NORTHAMPTON, Mass. (WWLP) – The mother of a Northampton High School student who died by suicide is suing the City of Northampton claiming that her daughter was subject to bullying, racial discrimination, and abuse.
The suit alleges that the student, who is referred to only as “N.M.” in court documents, was being bullied by a group of students in person and online.
It is noted in the court documents that the City of Northampton has a legal duty to assure the safety of its students, including Northampton High School.
Northampton’s definition of “bullying”
Bullying is described by the City of Northampton as the repeated use by one or more students, or by a member of the school staff, of a written, verbal, or electronic expression or a physical act or gesture or any combination directed at a victim that either causes physical or emotional harm to the victim, places the victim in reasonable fear of harm to themselves, creates a hostile environment at school for the victim, infringes on the rights of the victim at school, or materially and substantially disrupts the education process or the orderly operation of a school.
Northampton’s definition of “cyberbullying”
According to the City of Northampton, cyberbullying is bullying through the use of technology or electronic devices like telephones, cell phones, computers, and the Internet. It also includes emails, instant messages, text messages, and cyber postings.
Northampton’s definition of “harassment”
The City says harassment is unwelcome, intentional, unprovoked discriminatory behavior, toward an individual, motivated by membership in a protected category including race, color, religion, ethnicity/natural origin, disability, gender identity, sexual orientation, and age.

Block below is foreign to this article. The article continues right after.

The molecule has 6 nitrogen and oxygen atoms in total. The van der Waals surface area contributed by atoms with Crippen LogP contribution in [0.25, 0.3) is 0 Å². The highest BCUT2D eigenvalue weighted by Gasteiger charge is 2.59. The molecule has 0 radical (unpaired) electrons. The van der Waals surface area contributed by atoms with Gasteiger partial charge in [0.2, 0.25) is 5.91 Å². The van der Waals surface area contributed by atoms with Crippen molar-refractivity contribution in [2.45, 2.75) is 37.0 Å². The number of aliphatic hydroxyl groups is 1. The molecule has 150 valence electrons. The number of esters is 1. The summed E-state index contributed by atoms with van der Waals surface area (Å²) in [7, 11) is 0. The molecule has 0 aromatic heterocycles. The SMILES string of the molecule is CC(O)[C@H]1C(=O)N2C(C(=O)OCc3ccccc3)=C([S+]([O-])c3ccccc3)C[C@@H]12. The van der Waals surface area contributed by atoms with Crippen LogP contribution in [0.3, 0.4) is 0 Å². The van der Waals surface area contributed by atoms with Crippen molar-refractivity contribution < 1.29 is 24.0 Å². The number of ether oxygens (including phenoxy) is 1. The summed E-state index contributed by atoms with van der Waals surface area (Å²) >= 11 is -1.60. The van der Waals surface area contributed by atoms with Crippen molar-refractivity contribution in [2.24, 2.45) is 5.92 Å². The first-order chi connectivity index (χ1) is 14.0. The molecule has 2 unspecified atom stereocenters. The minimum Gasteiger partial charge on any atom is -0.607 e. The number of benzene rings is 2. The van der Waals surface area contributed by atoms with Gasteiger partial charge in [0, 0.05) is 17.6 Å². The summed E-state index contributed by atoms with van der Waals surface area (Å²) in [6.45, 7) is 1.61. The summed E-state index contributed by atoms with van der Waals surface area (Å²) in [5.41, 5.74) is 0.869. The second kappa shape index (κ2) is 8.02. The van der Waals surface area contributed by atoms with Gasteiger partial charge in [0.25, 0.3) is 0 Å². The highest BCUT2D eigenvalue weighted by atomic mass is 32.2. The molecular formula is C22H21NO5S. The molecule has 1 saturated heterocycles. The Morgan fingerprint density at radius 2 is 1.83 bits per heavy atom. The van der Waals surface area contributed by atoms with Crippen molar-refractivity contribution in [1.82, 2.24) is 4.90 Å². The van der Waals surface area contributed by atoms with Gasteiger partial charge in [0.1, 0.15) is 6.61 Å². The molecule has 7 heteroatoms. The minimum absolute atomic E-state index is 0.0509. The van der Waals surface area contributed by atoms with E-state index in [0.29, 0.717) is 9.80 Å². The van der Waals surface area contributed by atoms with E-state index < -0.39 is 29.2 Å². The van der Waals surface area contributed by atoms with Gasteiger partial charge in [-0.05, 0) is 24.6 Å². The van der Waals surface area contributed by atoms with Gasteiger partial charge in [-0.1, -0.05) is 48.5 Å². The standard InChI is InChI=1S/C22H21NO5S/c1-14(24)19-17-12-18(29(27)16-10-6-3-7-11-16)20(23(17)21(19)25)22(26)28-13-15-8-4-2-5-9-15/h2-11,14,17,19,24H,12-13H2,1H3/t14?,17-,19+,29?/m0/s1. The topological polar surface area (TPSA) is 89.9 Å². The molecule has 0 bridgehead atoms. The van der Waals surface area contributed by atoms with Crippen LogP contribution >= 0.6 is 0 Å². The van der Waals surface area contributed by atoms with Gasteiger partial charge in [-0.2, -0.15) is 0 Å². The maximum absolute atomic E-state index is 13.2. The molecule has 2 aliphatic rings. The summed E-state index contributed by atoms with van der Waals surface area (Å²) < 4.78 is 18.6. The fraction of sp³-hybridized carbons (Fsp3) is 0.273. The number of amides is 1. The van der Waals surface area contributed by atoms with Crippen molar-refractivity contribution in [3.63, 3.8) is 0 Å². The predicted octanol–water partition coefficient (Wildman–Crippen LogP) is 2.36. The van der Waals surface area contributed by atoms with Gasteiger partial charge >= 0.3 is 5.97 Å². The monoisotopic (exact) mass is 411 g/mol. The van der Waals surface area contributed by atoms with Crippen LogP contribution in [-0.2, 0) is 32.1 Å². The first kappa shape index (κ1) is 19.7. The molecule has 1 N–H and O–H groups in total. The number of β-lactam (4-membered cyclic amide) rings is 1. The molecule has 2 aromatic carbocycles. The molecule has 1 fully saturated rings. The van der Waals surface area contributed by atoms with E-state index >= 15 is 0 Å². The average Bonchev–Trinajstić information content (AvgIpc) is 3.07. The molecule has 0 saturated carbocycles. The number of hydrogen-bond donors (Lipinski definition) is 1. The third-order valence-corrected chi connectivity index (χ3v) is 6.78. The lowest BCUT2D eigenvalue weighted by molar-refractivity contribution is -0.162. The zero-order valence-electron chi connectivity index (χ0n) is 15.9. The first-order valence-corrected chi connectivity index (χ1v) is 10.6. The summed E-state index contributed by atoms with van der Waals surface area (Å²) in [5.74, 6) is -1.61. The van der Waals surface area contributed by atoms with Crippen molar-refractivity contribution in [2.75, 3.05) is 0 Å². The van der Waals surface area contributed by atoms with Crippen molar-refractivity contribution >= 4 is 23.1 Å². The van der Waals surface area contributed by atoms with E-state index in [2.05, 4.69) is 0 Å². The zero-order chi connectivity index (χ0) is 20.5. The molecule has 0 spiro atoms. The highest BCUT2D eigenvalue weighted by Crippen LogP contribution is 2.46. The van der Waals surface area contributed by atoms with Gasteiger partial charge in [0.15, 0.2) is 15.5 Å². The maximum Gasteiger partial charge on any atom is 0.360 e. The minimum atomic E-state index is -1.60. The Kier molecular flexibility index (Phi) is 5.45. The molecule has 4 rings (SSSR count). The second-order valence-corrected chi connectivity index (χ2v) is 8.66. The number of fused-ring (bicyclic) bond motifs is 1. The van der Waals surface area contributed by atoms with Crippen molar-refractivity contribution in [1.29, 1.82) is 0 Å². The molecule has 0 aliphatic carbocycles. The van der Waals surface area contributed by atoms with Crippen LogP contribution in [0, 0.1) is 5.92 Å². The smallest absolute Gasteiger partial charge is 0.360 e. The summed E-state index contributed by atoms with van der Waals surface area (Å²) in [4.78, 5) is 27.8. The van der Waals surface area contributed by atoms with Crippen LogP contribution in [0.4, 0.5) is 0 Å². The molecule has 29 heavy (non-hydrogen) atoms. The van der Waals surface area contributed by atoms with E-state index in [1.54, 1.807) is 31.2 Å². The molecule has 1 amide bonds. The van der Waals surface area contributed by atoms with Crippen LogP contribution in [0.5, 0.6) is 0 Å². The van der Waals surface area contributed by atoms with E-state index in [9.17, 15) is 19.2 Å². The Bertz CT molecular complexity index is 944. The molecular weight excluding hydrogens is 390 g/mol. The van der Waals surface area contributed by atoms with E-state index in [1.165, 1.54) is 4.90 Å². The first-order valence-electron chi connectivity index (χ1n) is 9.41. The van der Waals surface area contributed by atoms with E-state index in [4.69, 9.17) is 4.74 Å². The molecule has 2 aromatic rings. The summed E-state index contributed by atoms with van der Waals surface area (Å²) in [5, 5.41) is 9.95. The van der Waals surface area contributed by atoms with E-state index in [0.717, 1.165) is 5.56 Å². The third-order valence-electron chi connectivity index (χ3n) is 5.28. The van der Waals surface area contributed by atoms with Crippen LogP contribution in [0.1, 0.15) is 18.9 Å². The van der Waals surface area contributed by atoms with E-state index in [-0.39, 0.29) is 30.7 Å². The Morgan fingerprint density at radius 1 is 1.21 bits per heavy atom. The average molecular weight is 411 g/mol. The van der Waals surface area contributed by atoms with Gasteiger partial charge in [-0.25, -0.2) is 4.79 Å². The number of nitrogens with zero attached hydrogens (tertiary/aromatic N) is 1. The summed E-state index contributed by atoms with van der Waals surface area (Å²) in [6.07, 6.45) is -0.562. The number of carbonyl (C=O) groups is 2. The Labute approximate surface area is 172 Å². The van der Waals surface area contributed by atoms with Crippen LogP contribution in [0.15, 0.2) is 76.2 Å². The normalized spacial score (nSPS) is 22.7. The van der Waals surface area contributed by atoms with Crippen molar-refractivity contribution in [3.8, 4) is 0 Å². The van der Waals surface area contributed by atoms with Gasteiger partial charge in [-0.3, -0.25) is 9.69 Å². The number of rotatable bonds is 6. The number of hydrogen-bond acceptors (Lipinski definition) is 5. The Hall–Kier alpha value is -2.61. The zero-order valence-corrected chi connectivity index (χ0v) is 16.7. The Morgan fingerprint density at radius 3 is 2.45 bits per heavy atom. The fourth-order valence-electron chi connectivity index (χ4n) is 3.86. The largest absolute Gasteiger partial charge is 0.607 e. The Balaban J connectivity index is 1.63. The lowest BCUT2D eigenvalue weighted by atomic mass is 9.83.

COURT DOCUMENTS: Mom of N.M. who died in suicide suing Northampton:
In September 2018, N.M. started at Northampton High School after being at Hilltown Cooperative Charter Public School in Easthampton and was making great progress with her engagement and academic challenges. Before starting school, N.M. was being bullied by a group of students her age that went to Northampton High School.
N.M.’s mother, which is referred to as Jane Doe in the court documents, met with different officials from Northampton Public High School to discuss an Individualized Education Plan (IEP) to make sure that N.M. would be given support in identifying emotional responses that created barriers and challenges with her academic activities and social interactions with peers and adults. At the meeting, Jane Doe alerted the Assistant Principal and N.M.’s new adjustment counselor, that she was being bullied.
When she began school, she immediately started being bullied and people would send messages through social media about N.M. leaving class, entering or leaving the building, and would do physical gestures towards her as if they were going to attack her. She would feel threatened and would be called names and make references to the fact that she was a biracial student.
N.M. and her mother would report the bullying constantly and filed multiple Bullying and Harassment Incident Report Tracking Forms and were allegedly told that it would be investigated. However, neither the Assistant Principal nor Northampton investigated the bullying incidents.